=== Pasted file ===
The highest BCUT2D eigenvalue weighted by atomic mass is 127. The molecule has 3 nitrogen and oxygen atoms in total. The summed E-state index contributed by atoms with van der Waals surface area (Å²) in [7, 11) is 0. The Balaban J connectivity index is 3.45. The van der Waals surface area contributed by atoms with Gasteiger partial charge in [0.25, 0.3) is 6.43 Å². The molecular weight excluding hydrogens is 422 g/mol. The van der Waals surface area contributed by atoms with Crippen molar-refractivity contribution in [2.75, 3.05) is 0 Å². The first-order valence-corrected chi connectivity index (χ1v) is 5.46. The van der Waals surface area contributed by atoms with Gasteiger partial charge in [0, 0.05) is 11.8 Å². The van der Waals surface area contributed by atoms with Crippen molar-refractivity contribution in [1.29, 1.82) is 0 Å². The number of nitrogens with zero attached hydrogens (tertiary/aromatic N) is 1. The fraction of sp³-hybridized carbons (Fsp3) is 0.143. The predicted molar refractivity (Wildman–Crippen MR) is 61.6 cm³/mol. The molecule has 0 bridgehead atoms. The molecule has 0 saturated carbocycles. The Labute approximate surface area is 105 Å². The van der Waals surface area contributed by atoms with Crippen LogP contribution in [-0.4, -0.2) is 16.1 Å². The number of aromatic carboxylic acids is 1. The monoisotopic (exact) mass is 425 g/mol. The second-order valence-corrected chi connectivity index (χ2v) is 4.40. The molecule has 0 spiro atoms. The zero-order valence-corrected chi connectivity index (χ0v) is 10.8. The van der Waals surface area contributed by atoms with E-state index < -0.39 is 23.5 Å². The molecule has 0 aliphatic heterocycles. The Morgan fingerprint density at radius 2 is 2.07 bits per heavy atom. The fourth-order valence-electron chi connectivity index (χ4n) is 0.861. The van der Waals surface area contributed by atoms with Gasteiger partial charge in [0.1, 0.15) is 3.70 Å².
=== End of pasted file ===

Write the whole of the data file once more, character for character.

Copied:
The highest BCUT2D eigenvalue weighted by atomic mass is 127. The molecule has 3 nitrogen and oxygen atoms in total. The summed E-state index contributed by atoms with van der Waals surface area (Å²) in [7, 11) is 0. The Balaban J connectivity index is 3.45. The van der Waals surface area contributed by atoms with Gasteiger partial charge in [0.25, 0.3) is 6.43 Å². The molecular weight excluding hydrogens is 422 g/mol. The van der Waals surface area contributed by atoms with Crippen molar-refractivity contribution in [2.75, 3.05) is 0 Å². The first-order valence-corrected chi connectivity index (χ1v) is 5.46. The van der Waals surface area contributed by atoms with Gasteiger partial charge in [0, 0.05) is 11.8 Å². The van der Waals surface area contributed by atoms with Crippen molar-refractivity contribution in [1.29, 1.82) is 0 Å². The number of nitrogens with zero attached hydrogens (tertiary/aromatic N) is 1. The fraction of sp³-hybridized carbons (Fsp3) is 0.143. The predicted molar refractivity (Wildman–Crippen MR) is 61.6 cm³/mol. The molecule has 0 bridgehead atoms. The molecule has 0 saturated carbocycles. The Labute approximate surface area is 105 Å². The van der Waals surface area contributed by atoms with Crippen LogP contribution in [-0.4, -0.2) is 16.1 Å². The number of aromatic carboxylic acids is 1. The monoisotopic (exact) mass is 425 g/mol. The second-order valence-corrected chi connectivity index (χ2v) is 4.40. The molecule has 0 spiro atoms. The zero-order valence-corrected chi connectivity index (χ0v) is 10.8. The van der Waals surface area contributed by atoms with E-state index < -0.39 is 23.5 Å². The molecule has 0 aliphatic heterocycles. The Morgan fingerprint density at radius 2 is 2.07 bits per heavy atom. The fourth-order valence-electron chi connectivity index (χ4n) is 0.861. The van der Waals surface area contributed by atoms with Gasteiger partial charge in [0.1, 0.15) is 3.70 Å².